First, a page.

At twilight, Heyes got up and quickly walked back into Devil's Hole. He sighed and opened the bunkhouse door. "Got room for one more in that game, fellas?"

As seasons changed, so did the Devil's Hole Gang.

Jed earned a reputation as the fastest gun in the West and the colorful name of Kid Curry. With that fame, men challenged him for the title at every turn. He had no one to watch his back during a very dangerous time. He was exhausted and realized the need for a partner….someone he could trust. The only person he had ever been able to trust was his cousin-Hannibal Heyes. He tracked his best friend to a town near the gang's hideout. Kid walked into a saloon where the Devil's Hole Gang was celebrating their latest heist and finally met up with his cousin. Heyes was as excited to see his little cousin as Kid was to finally find him. They realized they needed each other…one's weakest was the other's strength. Together, they were invincible.

The law captured Big Jim Santana, the leader of the gang. The Devil's Hole Gang voted Heyes and Kid as Santana's replacement. They lived for the day with no regard to their future, or their past. Quickly the gang became more famous and successful, resulting in Heyes and Kid having a large reward on their heads, and wanted dead or alive.

Following a robbery in Pine Hill, Heyes and Kid split from the rest of the gang with a posse right on their tails. After a hard ride, they lost the posse and rested their horses in a wooded area. They sat on the ground and leaned against a tree catching their own breaths and relaxing.

"Heyes?" the Kid broke the silence.


"I've been meanin' to ask you something for awhile."

"What's that?" Heyes interest piqued.

"Where's the ring?"

Caught off guard, Heyes looked puzzled. "Ring?"

"Yeah, you know…your pa's ring."

"Oh…I…I lost it."

"You lost it?" Kid asked incredulously.

"Yeah, I lost it," Heyes said defensively.

"I can see ya losing it when we was still kids, but now?" Kid paused. "Not in a poker game!"

"NO, not in a poker game. I lost it, okay? Just drop it." Heyes got up and wandered off, not wanting to continue the conversation. Yeah, he had lost it; well, lost the right to wear it.

"Sorry I asked," mumbled Kid. He knew his cousin was lying, but also knew Heyes was not going to tell him what happened to the ring.

Nine Years Later –

Heyes and the Kid had been trying to go straight for almost two years with the promise of amnesty daggling like a carrot before them. It wasn't easy becoming law-abiding citizens—money was always tight, jobs were scarce, and they were still wanted men with a $10,000 reward on their head. They may have wavered a little, but continued plodding forward hoping for the elusive amnesty. As they rode from town to town, they engaged in conversations about their hopes and dreams.

"Heyes, when d'ya think the governor's gonna give us our amnesty?" Kid asked, as he often did, on a hot, dusty trail between towns. "It's been close to two years."

"Tell me somethin' I don't know," muttered Heyes.

"What d'ya say?"

"I said I don't know. Same answer I always give you. Wish I knew…wish it was today."

"If we did get it today, what would you wanna do?"

Heyes thought for a moment. It seemed like the dream changed depending on his mood.

"Well, if we got it today, I would want to settle down and not travel from town to town. Maybe get a farm and…

"You on a farm? Like our folks…" Kid stopped midsentence looking remorseful. "Sorry."

Heyes looked back at Kid and shrugged his shoulders. "It's okay. If you'd have let me finish, I was gonna say and raise horses."

"Would you get married and have kids?"

"Sure. How about you?"

"Yeah, I wanna settle down and have a whole bunch of kids."

"Sounds noisy," Heyes replied.

There was silence for awhile between two former outlaws.



"Do you think they'd be proud of us?"

Heyes reined in his horse allowing Kid to come next to him.


"Our folks…I've been thinkin' about 'em a lot since we're tryin' so hard to be law abidin'."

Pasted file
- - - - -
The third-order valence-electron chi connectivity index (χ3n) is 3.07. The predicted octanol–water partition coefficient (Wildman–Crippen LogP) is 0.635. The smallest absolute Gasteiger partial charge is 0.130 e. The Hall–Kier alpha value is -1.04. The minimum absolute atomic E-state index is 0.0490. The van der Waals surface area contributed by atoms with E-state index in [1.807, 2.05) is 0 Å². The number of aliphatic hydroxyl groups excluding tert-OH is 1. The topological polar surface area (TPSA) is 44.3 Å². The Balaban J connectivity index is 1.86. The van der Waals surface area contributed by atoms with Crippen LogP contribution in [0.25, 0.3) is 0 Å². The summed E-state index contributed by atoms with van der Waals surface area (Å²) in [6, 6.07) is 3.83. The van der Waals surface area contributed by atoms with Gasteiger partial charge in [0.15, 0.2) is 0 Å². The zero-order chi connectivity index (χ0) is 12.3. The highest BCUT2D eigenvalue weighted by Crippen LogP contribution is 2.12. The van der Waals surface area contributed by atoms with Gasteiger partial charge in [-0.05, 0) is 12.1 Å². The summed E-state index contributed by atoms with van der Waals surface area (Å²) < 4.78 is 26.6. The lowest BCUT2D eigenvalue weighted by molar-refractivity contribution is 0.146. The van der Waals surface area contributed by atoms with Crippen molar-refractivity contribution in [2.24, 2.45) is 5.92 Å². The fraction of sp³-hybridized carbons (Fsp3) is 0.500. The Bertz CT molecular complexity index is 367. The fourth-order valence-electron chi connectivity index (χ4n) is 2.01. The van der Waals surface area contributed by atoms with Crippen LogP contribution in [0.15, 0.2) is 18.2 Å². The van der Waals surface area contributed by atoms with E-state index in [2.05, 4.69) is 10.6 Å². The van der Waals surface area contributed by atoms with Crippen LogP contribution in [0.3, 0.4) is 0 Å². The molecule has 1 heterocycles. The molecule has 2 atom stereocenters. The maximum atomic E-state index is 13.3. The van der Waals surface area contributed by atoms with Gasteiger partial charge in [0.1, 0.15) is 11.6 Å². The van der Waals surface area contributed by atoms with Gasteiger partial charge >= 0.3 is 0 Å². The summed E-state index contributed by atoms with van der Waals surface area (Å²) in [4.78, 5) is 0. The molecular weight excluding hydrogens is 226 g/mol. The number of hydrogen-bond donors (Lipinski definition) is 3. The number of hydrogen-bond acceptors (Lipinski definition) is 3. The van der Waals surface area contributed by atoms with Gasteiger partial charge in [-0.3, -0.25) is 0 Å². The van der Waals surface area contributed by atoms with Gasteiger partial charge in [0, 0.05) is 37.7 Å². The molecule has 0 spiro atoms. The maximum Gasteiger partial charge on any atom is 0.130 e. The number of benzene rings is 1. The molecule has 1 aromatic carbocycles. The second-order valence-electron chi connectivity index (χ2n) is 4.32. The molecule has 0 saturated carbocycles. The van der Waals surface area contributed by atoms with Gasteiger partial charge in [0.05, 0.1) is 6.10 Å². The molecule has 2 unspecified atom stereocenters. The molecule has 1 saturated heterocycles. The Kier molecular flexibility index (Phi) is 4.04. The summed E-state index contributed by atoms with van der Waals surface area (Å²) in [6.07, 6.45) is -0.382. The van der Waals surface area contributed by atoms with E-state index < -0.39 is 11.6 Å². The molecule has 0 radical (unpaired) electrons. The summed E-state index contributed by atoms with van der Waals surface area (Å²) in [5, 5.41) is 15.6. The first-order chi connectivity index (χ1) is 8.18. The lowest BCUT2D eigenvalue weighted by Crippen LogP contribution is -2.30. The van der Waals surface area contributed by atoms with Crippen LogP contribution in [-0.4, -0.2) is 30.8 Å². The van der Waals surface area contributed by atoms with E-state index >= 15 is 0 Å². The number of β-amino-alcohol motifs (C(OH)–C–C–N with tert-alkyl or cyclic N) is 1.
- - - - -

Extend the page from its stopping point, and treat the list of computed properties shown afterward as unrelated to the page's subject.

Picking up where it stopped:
"Oh…" Heyes paused and then sighed. "Ya know, I think they would be proud of us now." Heyes found himself reaching to touch a ring that was no longer on his finger. Maybe his parents would be proud of him now that he was trying so hard to go straight…maybe he could wear the ring again.

One dreary day, when a job had separated them, Heyes found himself near Devil's Hole as he traveled to Porterville to meet up with his partner. They had decided to meet there to find out the status of their amnesty from Lom. As he camped nearby, he made a decision; he wanted…no, needed his father's ring back to see him through the frustration of getting the amnesty.

He was quite familiar with the twisting paths and animal trails in the area having gone on many hikes to think out a job or a problem when he had been leading the gang. He also knew how to avoid an outlaw sentry from spotting him. Heyes made his way through the mountains around the area of Devil's Hole, found the creek and followed it to a grassy area near a waterfall. He looked around the area and recognized the rock with a quartz vein.

Heyes held his breath as he knelt and moved the rock away. He dug into the soft earth and was soon rewarded when he caught sight of a tattered blue bandana. Heyes slowly exhaled as he unwrapped the bandana and saw his pa's ring. He wiped the ring clean and placed it back on his finger.

"Sorry I let you down, ma and pa. I promise I'll make you proud of me and deserving of your love."

When he rode into Porterville, the Kid went straight to the hotel to see if Heyes had gotten there ahead of him. Seeing the familiar 'Joshua Smith' in the register, he got the key to their favorite room in the hotel facing the street. Once Kid dropped off his belongings into the room, he went down to the saloon to meet up with Heyes. He found his partner waiting for him at the bar nursing a glass of whiskey.

Spotting his cousin, Heyes broke out in a smile and motioned for the bartender to bring another glass and a refill for himself. Nodding toward an empty table in the back of the room, the Kid sat down as Heyes brought over the drinks.

"You're lookin' mighty cheerful," Kid exclaimed taking the glass from Heyes.

"Just glad you're back…I worry about what kind of trouble you're getting into when I'm not around."

Kid chuckled. "Trouble? I only get into trouble when you're around."

Heyes was taking a sip of whiskey when Kid noticed the ring.

"Heyes, you found it!" Kid quietly exclaimed with a grin.

"Yup," Heyes smiled. "I sure did."

"I knew you hadn't lost it. Where's it been all these years?"

"Buried it."

"You buried it? Why?"

"Couldn't stand wearing it while I was robbin'; made me think of my folks and how much I let them down."

The Kid nodded his understanding. "And now?"

"And now thinking about them pushes me towards staying on the straight and narrow while we're working toward amnesty."

"Glad to see you wearin' it again. You stayin' on the straight and narrow keeps me on the same path since I'm right behind you watchin' your back."

"I'll drink to that!" Heyes and Kid clinked their glasses and swallowed the rest of their whiskey.

"We're supposed to meet Lom for dinner. Ready?"

"Right behind you, partner."